Environmentalism: Can it transcend the trend?

Cover image by Sonja Guina on Unsplash

If you’re reading this article, there’s a good chance you’re familiar with the cycles and fluctuations of mainstream attention on the internet. Whether vaguely or deliberately, you’ve observed the parasitic nature of the hashtag, as it latches onto summative phrases bursting with the most widespread interest... until that phrase is drained of interest and everyone hops on over to the latest trend. Yet, somehow the internet has had massive, long-term impact on global society. The question is which hashtags, trends or fads can burst out of our screens and spread into the real world?

Photo by Drew Hays on Unsplash

While wildfires similarly burst into flame in California, the Amazon, and Australia , we question whether environmentalism has transcended a trend by preventing the world from plunging further into destruction, or instead will it remain entangled in hypocrisy like its symbolic dolphin caught in fishing nets? Pictures of plastic phone grips, shiny poster boards, and polyester shirts declaring that we should “save the turtles,” “save the Earth,” and “save the trees” may seem ironic and disheartening signs of a movement destined to fail, yet, when one zooms out to see the big picture, the already existent shifts from culturally spurred awareness of environmental issues demonstrate that environmentalism can transform from a fad into constructive change.

Gateway to self-education & Impact

You may be of the opinion that a comprehensive understanding of today’s environmental issues might only be gained through extensive study of its involved sciences, such as through a dedicated class or at least informal self-education from empirical sources. Yet, many of us who desire a better awareness of environmental issues don’t have full access to that education all the time. We also don’t always have the financial or time resources to keep up with such a dynamic topic.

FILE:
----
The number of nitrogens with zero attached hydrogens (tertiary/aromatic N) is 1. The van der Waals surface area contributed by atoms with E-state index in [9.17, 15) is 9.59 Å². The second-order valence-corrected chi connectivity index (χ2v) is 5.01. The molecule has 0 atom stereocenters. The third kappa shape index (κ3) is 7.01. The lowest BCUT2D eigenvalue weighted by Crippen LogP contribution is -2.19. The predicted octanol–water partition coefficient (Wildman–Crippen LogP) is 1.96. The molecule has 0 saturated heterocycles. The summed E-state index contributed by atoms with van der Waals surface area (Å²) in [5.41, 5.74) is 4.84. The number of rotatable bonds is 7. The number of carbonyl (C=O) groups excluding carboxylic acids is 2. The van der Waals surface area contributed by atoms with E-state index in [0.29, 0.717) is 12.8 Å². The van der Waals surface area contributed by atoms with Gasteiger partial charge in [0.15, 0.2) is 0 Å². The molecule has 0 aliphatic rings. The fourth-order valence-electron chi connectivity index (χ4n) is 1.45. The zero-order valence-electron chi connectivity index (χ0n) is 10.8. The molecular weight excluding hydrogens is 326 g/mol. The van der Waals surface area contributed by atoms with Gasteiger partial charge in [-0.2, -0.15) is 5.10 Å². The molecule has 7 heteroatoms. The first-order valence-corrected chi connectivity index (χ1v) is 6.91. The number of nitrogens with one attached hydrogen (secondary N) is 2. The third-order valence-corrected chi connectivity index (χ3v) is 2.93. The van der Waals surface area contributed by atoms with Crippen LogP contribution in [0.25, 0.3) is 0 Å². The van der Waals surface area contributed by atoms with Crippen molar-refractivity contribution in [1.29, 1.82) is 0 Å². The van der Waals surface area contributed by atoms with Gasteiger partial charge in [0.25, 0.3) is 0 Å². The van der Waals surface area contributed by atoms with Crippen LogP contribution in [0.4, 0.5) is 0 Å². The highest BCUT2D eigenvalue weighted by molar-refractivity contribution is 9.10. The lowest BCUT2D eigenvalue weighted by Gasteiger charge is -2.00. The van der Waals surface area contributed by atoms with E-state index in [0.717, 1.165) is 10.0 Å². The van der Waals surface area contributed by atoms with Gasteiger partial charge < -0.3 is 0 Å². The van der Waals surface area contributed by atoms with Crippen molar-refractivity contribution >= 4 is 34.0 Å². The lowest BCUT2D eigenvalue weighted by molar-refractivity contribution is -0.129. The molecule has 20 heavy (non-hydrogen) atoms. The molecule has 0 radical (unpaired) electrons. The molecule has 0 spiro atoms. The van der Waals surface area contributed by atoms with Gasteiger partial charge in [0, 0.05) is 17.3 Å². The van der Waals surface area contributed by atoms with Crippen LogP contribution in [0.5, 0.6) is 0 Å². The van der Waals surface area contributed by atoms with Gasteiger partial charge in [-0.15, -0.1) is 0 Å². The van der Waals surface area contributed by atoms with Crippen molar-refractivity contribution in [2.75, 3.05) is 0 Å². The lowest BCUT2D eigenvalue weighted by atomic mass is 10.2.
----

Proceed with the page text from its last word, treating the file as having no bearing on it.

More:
So how do we stay educated and then make an impact?

 This is where the headlines and passing calls for seemingly “small” behavior changes come in, as they are able to squeeze into moments of your busy day. While #refusingthestraw may seem a drop in the bucket of a world of plastic waste, and the public mind already seems to have moved on from the events of the UN Climate Summit, the dominoes have continued to tumble. Straws pointed us towards the rest of plastic waste. Further, dwindling global attention towards the climate summit developed into long-term pressure on company and government leaders to deliver on made (and unmade) promises to lower their carbon emissions. 

Don’t undervalue subscribing to blogs, news sources, and a supplementation of social media as a way to self-educate on environmental issues and lifestyle changes so much so that you don’t self-educate at all. Here are some reputable examples to check out:


Social media accounts

The Climate Reality Project

Instagram: @earthalliance

Recycle Now

Instagram: @zerowastenerd

CSR Europe

Instagram: @plastictides


Instagram: @lifebeyondplastic

Planet Ark

Youtube Channel: Ashley’s Conscious Life